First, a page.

RANCHO MIRAGE, Calif. -

Renowned addiction treatment providers Hazelden and Betty Ford Center announced today their respective boards have voted to merge.

In a joint statement, the Chair of the Hazelden Foundation Board of Trustees and the Chair of Betty Ford Center's Board of Directors, said, "The integration of these two industry leaders will expand our geographic reach to help more people.  It will position us well to respond to the challenges and opportunities presented by health care reform and the rapidly changing marketplace.  The merger will help us achieve scale so we're able to invest in state-of-the-art facilities and research and development."

The combined entity will constitute the largest nonprofit addiction treatment provider in the country.

"Both organizations are iconic leaders and have remarkable strengths," said Mark Mishek current Hazelden President and soon to be CEO of the new organization once the merger is effective. "Combined, we will be able to do more than ever to help all those who are seeking recovery, find it and live it.  This dynamic combination will enable the new `Hazelden Betty Ford Foundation' to become the acknowledged world leader dedicated to alcohol and drug addiction treatment and recovery."

Together, the new organization will offer residential and outpatient services based on its 12-Step, abstinence-based treatment model for individuals suffering from addiction, their families and other loved ones, at 14 sites across the U.S.

Also under the aegis of the new Foundation will be Hazelden's addiction and recovery publishing house (the nation's largest), a fully-accredited graduate school of addiction studies, an addiction research center, a prevention training program, along with Betty Ford Center's education arm for medical professionals and Children's Program.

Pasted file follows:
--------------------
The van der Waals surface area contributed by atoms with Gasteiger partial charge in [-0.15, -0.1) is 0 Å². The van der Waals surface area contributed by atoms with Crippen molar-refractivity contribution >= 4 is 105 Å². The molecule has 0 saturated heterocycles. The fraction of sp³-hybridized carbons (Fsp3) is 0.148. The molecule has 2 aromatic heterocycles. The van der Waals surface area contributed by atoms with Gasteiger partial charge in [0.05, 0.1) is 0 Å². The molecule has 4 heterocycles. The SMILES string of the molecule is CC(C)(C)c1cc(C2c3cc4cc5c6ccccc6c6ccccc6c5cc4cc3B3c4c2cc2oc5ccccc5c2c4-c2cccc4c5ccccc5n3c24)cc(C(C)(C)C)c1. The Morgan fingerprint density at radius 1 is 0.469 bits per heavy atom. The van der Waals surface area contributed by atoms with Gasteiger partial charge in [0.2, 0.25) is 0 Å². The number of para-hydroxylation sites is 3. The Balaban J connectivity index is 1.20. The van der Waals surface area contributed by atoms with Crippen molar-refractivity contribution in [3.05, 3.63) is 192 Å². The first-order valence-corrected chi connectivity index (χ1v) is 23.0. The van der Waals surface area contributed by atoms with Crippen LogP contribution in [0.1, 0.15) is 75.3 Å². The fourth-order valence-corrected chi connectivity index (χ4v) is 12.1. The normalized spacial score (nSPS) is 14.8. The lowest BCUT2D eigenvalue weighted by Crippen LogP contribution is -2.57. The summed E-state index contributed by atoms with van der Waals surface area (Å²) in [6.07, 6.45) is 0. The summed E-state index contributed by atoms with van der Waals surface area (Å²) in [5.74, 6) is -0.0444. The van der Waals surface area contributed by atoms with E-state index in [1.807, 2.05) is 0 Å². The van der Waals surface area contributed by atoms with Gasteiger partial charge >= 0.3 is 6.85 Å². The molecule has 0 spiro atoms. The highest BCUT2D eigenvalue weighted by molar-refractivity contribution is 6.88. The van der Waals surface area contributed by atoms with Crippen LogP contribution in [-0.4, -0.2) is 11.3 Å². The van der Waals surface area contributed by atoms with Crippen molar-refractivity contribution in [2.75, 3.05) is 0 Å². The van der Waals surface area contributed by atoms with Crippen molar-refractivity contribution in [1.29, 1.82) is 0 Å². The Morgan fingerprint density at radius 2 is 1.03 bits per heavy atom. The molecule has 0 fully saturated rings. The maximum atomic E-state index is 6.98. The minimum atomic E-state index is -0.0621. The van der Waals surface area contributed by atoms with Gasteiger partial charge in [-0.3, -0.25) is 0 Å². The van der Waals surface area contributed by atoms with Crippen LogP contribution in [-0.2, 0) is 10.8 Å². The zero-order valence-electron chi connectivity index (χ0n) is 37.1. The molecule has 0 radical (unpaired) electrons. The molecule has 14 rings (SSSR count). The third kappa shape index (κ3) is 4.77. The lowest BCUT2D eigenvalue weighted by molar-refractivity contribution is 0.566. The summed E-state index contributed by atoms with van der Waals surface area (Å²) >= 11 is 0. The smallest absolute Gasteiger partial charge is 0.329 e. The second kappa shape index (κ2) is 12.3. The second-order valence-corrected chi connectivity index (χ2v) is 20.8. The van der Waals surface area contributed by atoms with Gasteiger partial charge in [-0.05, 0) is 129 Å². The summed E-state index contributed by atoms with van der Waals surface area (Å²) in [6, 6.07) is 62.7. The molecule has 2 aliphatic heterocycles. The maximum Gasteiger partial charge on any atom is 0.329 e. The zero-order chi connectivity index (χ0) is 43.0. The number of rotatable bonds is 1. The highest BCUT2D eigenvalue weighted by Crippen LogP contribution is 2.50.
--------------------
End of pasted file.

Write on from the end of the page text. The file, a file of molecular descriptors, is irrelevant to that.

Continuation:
The agreement now will head through the regulatory approval process, with the goal of completing the merger by year's end.  

Under the terms of the merger agreement, the new entity will be named the Hazelden Betty Ford Foundation.  The boards will merge; Mishek will become CEO of the combined organization.  Hazelden will also rename its Women's Recovery Center in Minnesota to honor Betty Ford's commitment to promote treatment and recovery for women.

The Ford family will also play a role in the new organization.  Ford's daughter,  Susan Ford Bales, now trustee of the Elizabeth B. Ford Family Trust will help appoint two members of the board according to Mishek.  Bales released this statement after the merger:

"I'm excited that mother's passion and vision for ensuring access to high quality treatment will be honored and expanded.  Mother's and my focus will always be on the patients of addiction and alcoholism and their family members. She would be pleased, as am I, with the Hazelden organization and its outstanding leadership team and staff, each of whom shares our focus."

Hazelden, a national nonprofit organization founded in 1949, helps people fighting addiction.  It has facilities in Minnesota, Oregon, Illinois, New York and Florida.  

Betty Ford Center, a licensed addiction treatment hospital, is based in Rancho Mirage.  Its Children's Program is also offered in Denver and Dallas/Ft. Worth.  It is in the forefront of teaching medical professionals about the disease of addiction.